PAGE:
As soon as we open our eyes, our first glance in the morning is usually at our smartphone. Checking e-mails, answering text messages, listening to voicemails and reading the latest news – that’s often how the daily routine of many German employees begins.
In the afternoon, quickly photographing lunch and chasing it through all the usual social media channels, and in the evening, before, during and after dinner, working intensively on the project for the next day. Is this what an ideal working day looks like?
Is it really that hard to replace the occupation with a smartphone by reading a good book or …?
Yes, it probably is, because we often don’t perceive the stress level that comes with ever-increasing media consumption as being as high as it actually is. I like to be “connected” myself and share my thoughts and experiences with others via the World Wide Web, but media consumption is often creepy for me, too. The smartphone on the bedside table, the TV in the bedroom and the laptop on my lap and that after I just came home from a long day at work, which I mostly spent in front of the computer screen. The most common consequence of such media consumption and the associated workload is a diagnosis of “burnout.”
Seeking the “movement within us
In order to retreat from the stress that studies, work and also my social commitment bring with them, I have been trying to find my “inner center” through yoga for a few months now. For this topic I will go into more detail within the
Topic of the month
I will go into more detail about the healing and transforming effects of yoga. This much, however, should be said: relaxation and calm are processes that we must awaken and develop within ourselves, not as a gift, but with much effort and patience. Just like getting out of bed and to work in the morning with lots of motivation, energy and probably a caffeinated drink, “moving within ourselves” is a difficult endeavor. Accordingly, we can rarely open ourselves to such relaxation sessions for fear of wasting precious time.
And exactly at this point we lose ourselves!
Time oases as the key to health and happiness
The time factor is very crucial, not only because we are mortal, but because time is a component that is directly related to our health.
Of course, the job is important. Money is not everything, but it gives us a strange sense of security and independence, which we in turn associate with personal freedom. Accordingly, it is understandable that we invest a lot of time in our education, training and professional development. What we often neglect, however, are the “time oases” we need to create in order to maintain our inner peace.
These “time oases” are determined by feelings such as relaxation, reflection, carelessness, love and security. Whether we find this in a good yoga session, a wellness day or a walk is not decisive here.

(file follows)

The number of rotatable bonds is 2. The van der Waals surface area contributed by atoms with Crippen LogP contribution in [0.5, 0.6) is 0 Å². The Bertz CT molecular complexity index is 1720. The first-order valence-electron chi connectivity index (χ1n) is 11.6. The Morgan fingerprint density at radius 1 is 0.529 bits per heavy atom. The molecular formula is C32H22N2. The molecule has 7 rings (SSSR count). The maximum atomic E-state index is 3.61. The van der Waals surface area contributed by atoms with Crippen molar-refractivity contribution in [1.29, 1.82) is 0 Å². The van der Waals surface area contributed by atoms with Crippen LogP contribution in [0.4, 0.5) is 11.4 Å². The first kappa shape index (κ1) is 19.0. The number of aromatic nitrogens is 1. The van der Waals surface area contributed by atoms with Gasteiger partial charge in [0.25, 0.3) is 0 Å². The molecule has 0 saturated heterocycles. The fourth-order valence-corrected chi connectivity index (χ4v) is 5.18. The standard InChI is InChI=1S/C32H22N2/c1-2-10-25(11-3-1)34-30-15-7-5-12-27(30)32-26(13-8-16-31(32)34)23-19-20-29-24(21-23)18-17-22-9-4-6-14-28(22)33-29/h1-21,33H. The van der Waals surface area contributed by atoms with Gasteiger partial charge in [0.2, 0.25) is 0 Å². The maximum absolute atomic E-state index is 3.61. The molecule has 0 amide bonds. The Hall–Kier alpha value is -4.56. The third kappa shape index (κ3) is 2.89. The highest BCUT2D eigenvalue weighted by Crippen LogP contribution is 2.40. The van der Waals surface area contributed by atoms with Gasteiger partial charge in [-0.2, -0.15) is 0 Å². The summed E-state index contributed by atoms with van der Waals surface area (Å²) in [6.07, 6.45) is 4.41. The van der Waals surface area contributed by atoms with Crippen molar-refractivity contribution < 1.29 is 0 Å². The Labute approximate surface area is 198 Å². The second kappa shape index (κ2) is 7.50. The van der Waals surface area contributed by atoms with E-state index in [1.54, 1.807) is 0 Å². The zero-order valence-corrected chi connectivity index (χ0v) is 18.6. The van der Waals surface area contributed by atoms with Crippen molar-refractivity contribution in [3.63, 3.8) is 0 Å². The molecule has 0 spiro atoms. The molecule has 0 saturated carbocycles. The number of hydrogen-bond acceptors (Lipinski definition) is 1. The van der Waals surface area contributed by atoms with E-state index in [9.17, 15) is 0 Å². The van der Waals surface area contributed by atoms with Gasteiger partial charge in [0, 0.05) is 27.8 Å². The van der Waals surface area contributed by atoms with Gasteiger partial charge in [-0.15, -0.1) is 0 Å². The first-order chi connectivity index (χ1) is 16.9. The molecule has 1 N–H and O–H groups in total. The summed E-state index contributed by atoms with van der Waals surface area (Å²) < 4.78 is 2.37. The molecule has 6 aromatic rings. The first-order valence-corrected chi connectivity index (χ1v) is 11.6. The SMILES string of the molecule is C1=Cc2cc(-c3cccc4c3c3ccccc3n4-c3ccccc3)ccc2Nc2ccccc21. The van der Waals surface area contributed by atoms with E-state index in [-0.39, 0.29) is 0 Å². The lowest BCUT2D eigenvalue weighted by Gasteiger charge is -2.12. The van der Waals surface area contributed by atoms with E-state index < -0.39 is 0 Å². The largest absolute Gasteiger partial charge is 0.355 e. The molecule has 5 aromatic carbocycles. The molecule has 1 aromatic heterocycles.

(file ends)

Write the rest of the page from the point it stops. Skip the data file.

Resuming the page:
It is only important to integrate a continuity of relaxation within our daily lives. Not, “I’ll relax sometime this weekend,” and then unfortunately a project does come up. “Starting at 6:00 p.m., my cell phone stays off because I’m spending time with my family” – this is a clearly defined time with a fixed goal. The reward you get here is not financial, but emotional, which will ultimately pay off physically and psychologically. Of course, many of you will now think “I know that, everyone knows that”, but that is not the case. Why not ask yourself from time to time as a test?
- When was the last time I talked at length with my partner over a glass of wine or a home-cooked dinner? This does not mean a conversation about the job or the children, but about one’s own feelings, wishes and dreams.
- When was the last time I went for a walk in the park or followed it up with an intense jog after work to take a pleasant bath, exhausted and relaxed?
- When was the last time I went to a concert with my best friend, had a warm cocoa at a great coffee shop with her, or went on an intense shopping spree with her?
- And the most important one: When have I ever done a real “digital detox” and focused only on myself?
These are just a few questions of countless that can be asked. But the important background always remains the same: When have I done something that was just for me, that was real and emotional and didn’t involve a screen?
Schedule your moments of happiness
I’ll give you a tip: spend your
Invest time wisely
time for things that are good for your soul. You can have a career and still be mentally and physically balanced.
Make a list of things they want to do just for themselves on a short-term (but regular) basis. Then they write a medium-term list and set challenges like, “I’m going to try to practice yoga once a week, thinking only of myself and the moment of relaxation.” Last is the long-term list, which can also involve some planning, such as the annual vacation.
No matter what you write down, do it, because if you just say things in front of you but don’t schedule them, it’s just empty talk that rarely gets put into action. Think of your childhood when you do this. Children are mostly carefree, they are spontaneous and honest with themselves. You don’t have to look to others to know what you want. Just look at yourself and be your own teacher.
And remember, “Be yourself. All others are already taken.” (Oscar Wilde)
About the author
Kinga Bartczak advises, coaches and writes on female empowerment, new work culture, organizational development, systemic coaching and personal branding. She is also the managing director of UnternehmerRebellen GmbH and publisher of the FemalExperts magazine .